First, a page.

White House Reports 1 Million Jobs Saved, Created

September 10, 2009 - 4:02 PM
White House economists said Thursday the Obama administration's recovery efforts have saved or created more than one million jobs so far.
Washington (AP) - White House economists said Thursday the Obama administration's recovery efforts have saved or created more than one million jobs so far.
 
President Barack Obama has promised that his $787 billion stimulus plan will create or save 3.5 million jobs by the end of next year. But the economy has fared worse than the White House predicted when it pitched the jobs plan and officials have sought to beat back criticism that the results did not justify the huge combination of tax cuts, state aide and government spending.
 
In its first report to Congress on the stimulus, the White House Council on Economic Advisers said the economy would have been far worse without the stimulus. The report was scheduled to be released Thursday afternoon. An official who reviewed it summarized its findings on condition of anonymity because it had not been released.
 
The report attributes the million job figure to the stimulus and other policy actions but says the driving force behind the job creation is the stimulus.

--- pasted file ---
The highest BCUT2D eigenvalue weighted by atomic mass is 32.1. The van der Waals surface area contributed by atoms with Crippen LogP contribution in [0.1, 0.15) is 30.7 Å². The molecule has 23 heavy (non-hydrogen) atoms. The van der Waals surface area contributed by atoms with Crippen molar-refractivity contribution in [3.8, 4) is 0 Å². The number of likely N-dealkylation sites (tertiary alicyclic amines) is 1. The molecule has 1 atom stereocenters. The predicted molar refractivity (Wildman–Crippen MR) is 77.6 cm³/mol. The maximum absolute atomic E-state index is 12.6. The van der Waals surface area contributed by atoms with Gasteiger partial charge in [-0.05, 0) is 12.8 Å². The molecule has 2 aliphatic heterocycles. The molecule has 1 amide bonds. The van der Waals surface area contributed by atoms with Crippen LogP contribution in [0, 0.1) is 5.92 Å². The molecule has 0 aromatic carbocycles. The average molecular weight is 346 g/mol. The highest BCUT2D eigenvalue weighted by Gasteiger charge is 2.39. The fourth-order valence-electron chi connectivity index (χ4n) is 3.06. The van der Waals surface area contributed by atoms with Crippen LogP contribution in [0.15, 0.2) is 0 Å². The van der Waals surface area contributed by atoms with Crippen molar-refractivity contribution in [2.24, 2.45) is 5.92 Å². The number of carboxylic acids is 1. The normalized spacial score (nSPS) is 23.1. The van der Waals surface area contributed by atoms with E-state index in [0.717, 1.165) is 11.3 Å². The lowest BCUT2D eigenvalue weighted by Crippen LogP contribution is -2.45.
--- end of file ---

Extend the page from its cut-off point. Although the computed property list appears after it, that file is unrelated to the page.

The report is certain to draw criticism because the U.S. economy has actually lost about 2.5 million jobs since the stimulus was signed in February. Because the White House number is based on economic models, it's impossible to say for certain what that number would have been without the stimulus.
 
Republicans have struggled at times to find their voice when criticizing the stimulus. Even as they criticize its sizable price tag, some Republicans lawmakers have called for even more spending on transportation and infrastructure projects. Some lawmakers who voted against the bill have turned around and touted it when it sent money into their districts.
 
Obama administration officials and some economists believe the stimulus is helping the economy recover and, when it does, the criticism will fade. Thursday's report will bolster that claim, but officials know the most important number remains the unemployment rate, which sits at 9.7 percent.